1. Annual leave must be taken into account when calculating overtime work hours threshold
The Court of Justice of the European Union has ruled on employers’ methods for calculating whether the overtime work hours threshold had been exceeded. It found that, for the purposes of receiving a certain salary supplement, employers must count and consider “the hours corresponding to the period of paid annual leave” as hours actually worked.
2. A temporary employment agency unlawfully assigning workers to carry out structural duties in the user company is a very serious infringement
A temporary employment agency assigning workers for more than three years to carry out structural duties in the user company is a very serious infringement of article 8.2 of Royal Legislative Decree 5/2000 of 4 August approving the revised text of the Employment Infringements and Penalties Law, as it constitutes an illegal assignment of workers.
3. Employees on reduced hours not entitled to the same bonus amount as full-time employees
Employees on reduced hours must adapt their objectives to their actual working hours, but they are not entitled to receive the same bonus amount as full-time employees.
4. Safety representatives’ special rights do not extend to members of the health and safety committee
The Supreme Court has ruled that safety representatives’ special rights in the event of their dismissal, specifically, their right to have the case examined and give their view on the events (expediente contradictorio) and to choose whether to be reinstated or terminate the employment relationship, do not extend to members of a company’s health and safety committee.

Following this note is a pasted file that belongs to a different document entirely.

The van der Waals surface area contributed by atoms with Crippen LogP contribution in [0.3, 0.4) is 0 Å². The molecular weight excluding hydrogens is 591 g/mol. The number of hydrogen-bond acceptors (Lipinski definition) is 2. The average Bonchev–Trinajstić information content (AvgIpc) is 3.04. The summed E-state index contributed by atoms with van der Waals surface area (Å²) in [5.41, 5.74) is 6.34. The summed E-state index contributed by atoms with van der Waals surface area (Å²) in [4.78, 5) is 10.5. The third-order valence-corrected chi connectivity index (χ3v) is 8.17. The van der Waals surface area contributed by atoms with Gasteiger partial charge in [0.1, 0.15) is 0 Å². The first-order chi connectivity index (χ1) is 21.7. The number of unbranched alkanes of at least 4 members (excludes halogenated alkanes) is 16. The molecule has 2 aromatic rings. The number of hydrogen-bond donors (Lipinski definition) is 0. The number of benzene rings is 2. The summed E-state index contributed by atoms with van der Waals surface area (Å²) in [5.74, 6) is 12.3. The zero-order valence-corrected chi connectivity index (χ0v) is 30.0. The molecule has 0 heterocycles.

5. The contract-suspension period due to a temporary lay-off is not effective working time for calculating working-day adjustments
The Supreme Court has declared that the period during which contracts are suspended or working hours are reduced as a consequence of a temporary lay-off are not effective working time for calculating working-day adjustments in line with collective bargaining agreement limits. The purpose of these adjustments is to compensate employees who provide services throughout the calendar year, not those who do not provide services during certain periods, regardless of why the contract has been suspended or the working hours reduced.
6. An irregular distribution of working hours during the pandemic does not constitute a substantial modification of working conditions
The Supreme Court has ruled that adopting an irregular distribution of working hours does not constitute a substantial modification of working conditions when doing so is justified by an unforeseeable health situation and the company and the employee representatives agree to it.
7. Employees bear the burden of proving that a company has employee representatives in objective dismissal cases
The Supreme Court has ruled that, to verify that the obligation to notify the employee representatives of an objective dismissal has been fulfilled, the employee bears the burden of proving that the company has employee representatives when the company claims to be unaware of their existence.
8. Even if an employer has previously tolerated an employee providing services for another company, it may dismiss the employee when that company becomes a direct competitor
The Supreme Court has analysed the doctrine of estoppel and ruled that a company that knows that an employee is managing a company with the same activity and allows them to do so, may subsequently dismiss that employee if the situation changes and gives rise to unfair competition.
9. Holidays cannot be offset against time off for personal reasons
The Supreme Court has confirmed that holidays cannot be offset against time off for personal reasons as the concepts are not the same and their purposes are different. The Supreme Court ruled that compensation and absorption only applies to similar concepts with the same purpose.